University of Cincinnati Lindner College of Business

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The Effects of the Dark Triad on Unethical Behavior

Author(s): Andrew Harrison, James Summers, Brian Mennecke

Status: Published
Year: 2016
Publication Name: Journal of Business Ethics, Page Number(s): 1-25


Abstract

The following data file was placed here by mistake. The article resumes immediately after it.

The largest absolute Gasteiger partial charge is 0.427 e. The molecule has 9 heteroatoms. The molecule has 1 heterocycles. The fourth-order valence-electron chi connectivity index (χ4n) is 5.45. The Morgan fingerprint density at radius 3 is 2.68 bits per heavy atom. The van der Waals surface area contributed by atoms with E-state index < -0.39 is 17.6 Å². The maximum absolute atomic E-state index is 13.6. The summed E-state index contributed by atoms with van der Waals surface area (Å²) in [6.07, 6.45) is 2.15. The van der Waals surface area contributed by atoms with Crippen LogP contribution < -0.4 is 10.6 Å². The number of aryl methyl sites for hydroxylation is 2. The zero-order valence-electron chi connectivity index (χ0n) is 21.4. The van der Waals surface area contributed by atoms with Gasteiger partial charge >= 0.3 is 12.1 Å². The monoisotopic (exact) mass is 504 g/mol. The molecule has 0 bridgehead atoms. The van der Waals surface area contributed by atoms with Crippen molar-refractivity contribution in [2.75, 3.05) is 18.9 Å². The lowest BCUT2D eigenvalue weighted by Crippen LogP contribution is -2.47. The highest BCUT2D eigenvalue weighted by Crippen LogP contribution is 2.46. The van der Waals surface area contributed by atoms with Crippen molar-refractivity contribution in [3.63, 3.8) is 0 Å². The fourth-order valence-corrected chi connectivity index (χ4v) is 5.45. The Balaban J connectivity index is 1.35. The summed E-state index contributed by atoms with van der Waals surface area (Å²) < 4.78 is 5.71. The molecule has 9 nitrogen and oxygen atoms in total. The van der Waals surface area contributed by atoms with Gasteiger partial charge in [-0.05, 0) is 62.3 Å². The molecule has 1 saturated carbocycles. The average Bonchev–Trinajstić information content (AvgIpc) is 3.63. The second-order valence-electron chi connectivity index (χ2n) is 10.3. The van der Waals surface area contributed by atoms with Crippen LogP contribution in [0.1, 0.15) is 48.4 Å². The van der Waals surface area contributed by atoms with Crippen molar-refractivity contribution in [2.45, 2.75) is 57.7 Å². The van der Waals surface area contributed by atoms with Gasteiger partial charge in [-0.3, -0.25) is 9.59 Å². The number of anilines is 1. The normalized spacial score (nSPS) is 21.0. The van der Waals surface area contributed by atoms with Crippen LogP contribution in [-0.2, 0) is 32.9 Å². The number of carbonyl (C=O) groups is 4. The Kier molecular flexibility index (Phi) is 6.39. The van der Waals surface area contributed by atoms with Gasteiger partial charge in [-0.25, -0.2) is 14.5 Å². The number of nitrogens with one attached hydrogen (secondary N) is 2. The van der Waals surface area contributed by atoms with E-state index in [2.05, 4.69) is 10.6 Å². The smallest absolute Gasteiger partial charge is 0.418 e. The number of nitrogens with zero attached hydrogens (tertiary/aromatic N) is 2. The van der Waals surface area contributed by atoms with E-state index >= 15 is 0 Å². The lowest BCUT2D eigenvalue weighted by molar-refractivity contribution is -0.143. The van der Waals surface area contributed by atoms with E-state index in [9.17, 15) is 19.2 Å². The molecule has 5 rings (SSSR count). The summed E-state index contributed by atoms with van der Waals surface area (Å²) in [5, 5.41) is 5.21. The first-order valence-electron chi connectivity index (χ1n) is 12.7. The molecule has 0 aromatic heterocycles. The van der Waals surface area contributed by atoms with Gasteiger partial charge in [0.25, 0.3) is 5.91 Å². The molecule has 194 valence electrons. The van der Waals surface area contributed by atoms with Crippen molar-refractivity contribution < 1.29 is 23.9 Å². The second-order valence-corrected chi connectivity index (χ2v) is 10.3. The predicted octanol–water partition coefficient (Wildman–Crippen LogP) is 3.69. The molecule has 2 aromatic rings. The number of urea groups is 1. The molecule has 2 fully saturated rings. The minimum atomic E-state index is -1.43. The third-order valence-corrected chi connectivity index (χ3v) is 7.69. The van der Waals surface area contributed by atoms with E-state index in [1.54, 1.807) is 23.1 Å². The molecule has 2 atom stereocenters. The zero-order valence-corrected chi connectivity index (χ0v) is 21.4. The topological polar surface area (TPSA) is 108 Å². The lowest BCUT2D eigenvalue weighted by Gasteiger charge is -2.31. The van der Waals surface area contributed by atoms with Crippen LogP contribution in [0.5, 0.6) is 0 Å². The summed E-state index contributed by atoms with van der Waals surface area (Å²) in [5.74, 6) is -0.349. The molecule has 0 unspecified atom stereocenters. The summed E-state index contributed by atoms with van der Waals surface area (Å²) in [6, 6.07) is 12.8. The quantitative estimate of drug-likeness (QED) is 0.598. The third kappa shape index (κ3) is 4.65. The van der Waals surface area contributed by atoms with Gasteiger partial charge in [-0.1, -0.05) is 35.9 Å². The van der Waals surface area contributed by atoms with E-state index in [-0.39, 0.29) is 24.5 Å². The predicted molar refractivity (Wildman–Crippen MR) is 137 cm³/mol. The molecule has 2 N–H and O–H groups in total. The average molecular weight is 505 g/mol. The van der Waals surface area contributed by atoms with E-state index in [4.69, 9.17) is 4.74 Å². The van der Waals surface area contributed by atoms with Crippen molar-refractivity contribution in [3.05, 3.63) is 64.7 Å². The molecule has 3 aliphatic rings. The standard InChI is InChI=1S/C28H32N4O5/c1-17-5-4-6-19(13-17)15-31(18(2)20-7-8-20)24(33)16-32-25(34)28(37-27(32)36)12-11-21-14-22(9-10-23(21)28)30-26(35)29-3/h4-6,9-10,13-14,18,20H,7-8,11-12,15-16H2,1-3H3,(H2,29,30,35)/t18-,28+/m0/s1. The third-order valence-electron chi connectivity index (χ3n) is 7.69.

This article uses behavioral theories to develop an ethical decision-making model that describes how psychological factors affect the development of unethical intentions to commit fraud. We evaluate the effects of the dark triad of personality traits (i.e., psychopathy, Machiavellianism, and narcissism) on fraud intentions and behaviors. We use a combination of survey results, an experiment, and structural equation modeling to empirically test our model. The theoretical insights demonstrate that psychopathy, Machiavellianism, and narcissism affect different parts of the unethical decision-making process. Narcissism motivates individuals to act unethically for their personal benefit and changes their perceptions of their abilities to successfully commit fraud. Machiavellianism motivates individuals not only to act unethically, but also alters perceptions about the opportunities that exist to deceive others. Psychopathy has a prominent effect on how individuals rationalize their fraudulent behaviors. Accordingly, we find that the dark triad elements act in concert as powerful psychological antecedents to fraud behaviors.


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